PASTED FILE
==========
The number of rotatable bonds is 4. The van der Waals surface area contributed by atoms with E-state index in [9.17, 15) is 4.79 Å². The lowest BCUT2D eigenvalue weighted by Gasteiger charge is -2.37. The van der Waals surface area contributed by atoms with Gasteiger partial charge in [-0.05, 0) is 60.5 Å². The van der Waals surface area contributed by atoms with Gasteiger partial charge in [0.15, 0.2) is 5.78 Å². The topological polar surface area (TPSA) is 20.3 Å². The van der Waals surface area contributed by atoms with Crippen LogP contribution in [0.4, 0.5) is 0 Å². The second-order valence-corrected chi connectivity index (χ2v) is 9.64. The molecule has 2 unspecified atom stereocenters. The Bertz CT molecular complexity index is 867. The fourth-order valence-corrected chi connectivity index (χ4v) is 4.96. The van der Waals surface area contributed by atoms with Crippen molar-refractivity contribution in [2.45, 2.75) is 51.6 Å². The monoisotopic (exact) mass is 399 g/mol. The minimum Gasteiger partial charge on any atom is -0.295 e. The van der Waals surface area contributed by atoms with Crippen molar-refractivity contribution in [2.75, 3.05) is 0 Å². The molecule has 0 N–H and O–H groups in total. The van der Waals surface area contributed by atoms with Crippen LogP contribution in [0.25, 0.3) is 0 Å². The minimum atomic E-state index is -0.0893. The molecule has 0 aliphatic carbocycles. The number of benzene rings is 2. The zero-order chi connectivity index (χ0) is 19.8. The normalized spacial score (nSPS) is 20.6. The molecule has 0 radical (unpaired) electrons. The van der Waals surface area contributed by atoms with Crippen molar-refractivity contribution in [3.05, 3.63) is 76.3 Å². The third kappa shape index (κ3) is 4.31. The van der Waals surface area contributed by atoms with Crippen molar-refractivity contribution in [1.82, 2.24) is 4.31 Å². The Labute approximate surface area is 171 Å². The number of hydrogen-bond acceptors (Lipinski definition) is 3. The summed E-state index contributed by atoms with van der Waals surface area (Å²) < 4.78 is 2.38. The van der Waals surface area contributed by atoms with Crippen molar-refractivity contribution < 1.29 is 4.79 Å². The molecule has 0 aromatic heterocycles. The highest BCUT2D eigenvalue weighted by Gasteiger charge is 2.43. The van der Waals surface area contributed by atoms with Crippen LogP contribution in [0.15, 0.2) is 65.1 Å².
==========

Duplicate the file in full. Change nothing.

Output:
The number of rotatable bonds is 4. The van der Waals surface area contributed by atoms with E-state index in [9.17, 15) is 4.79 Å². The lowest BCUT2D eigenvalue weighted by Gasteiger charge is -2.37. The van der Waals surface area contributed by atoms with Gasteiger partial charge in [-0.05, 0) is 60.5 Å². The van der Waals surface area contributed by atoms with Gasteiger partial charge in [0.15, 0.2) is 5.78 Å². The topological polar surface area (TPSA) is 20.3 Å². The van der Waals surface area contributed by atoms with Crippen LogP contribution in [0.4, 0.5) is 0 Å². The second-order valence-corrected chi connectivity index (χ2v) is 9.64. The molecule has 2 unspecified atom stereocenters. The Bertz CT molecular complexity index is 867. The fourth-order valence-corrected chi connectivity index (χ4v) is 4.96. The van der Waals surface area contributed by atoms with Crippen molar-refractivity contribution in [2.45, 2.75) is 51.6 Å². The monoisotopic (exact) mass is 399 g/mol. The minimum Gasteiger partial charge on any atom is -0.295 e. The van der Waals surface area contributed by atoms with Crippen molar-refractivity contribution in [2.75, 3.05) is 0 Å². The molecule has 0 N–H and O–H groups in total. The van der Waals surface area contributed by atoms with Crippen LogP contribution in [0.25, 0.3) is 0 Å². The minimum atomic E-state index is -0.0893. The molecule has 0 aliphatic carbocycles. The number of benzene rings is 2. The zero-order chi connectivity index (χ0) is 19.8. The normalized spacial score (nSPS) is 20.6. The molecule has 0 radical (unpaired) electrons. The van der Waals surface area contributed by atoms with Crippen molar-refractivity contribution in [3.05, 3.63) is 76.3 Å². The third kappa shape index (κ3) is 4.31. The van der Waals surface area contributed by atoms with Crippen molar-refractivity contribution in [1.82, 2.24) is 4.31 Å². The Labute approximate surface area is 171 Å². The number of hydrogen-bond acceptors (Lipinski definition) is 3. The summed E-state index contributed by atoms with van der Waals surface area (Å²) < 4.78 is 2.38. The van der Waals surface area contributed by atoms with Crippen molar-refractivity contribution < 1.29 is 4.79 Å². The molecule has 0 aromatic heterocycles. The highest BCUT2D eigenvalue weighted by Gasteiger charge is 2.43. The van der Waals surface area contributed by atoms with Crippen LogP contribution in [0.15, 0.2) is 65.1 Å².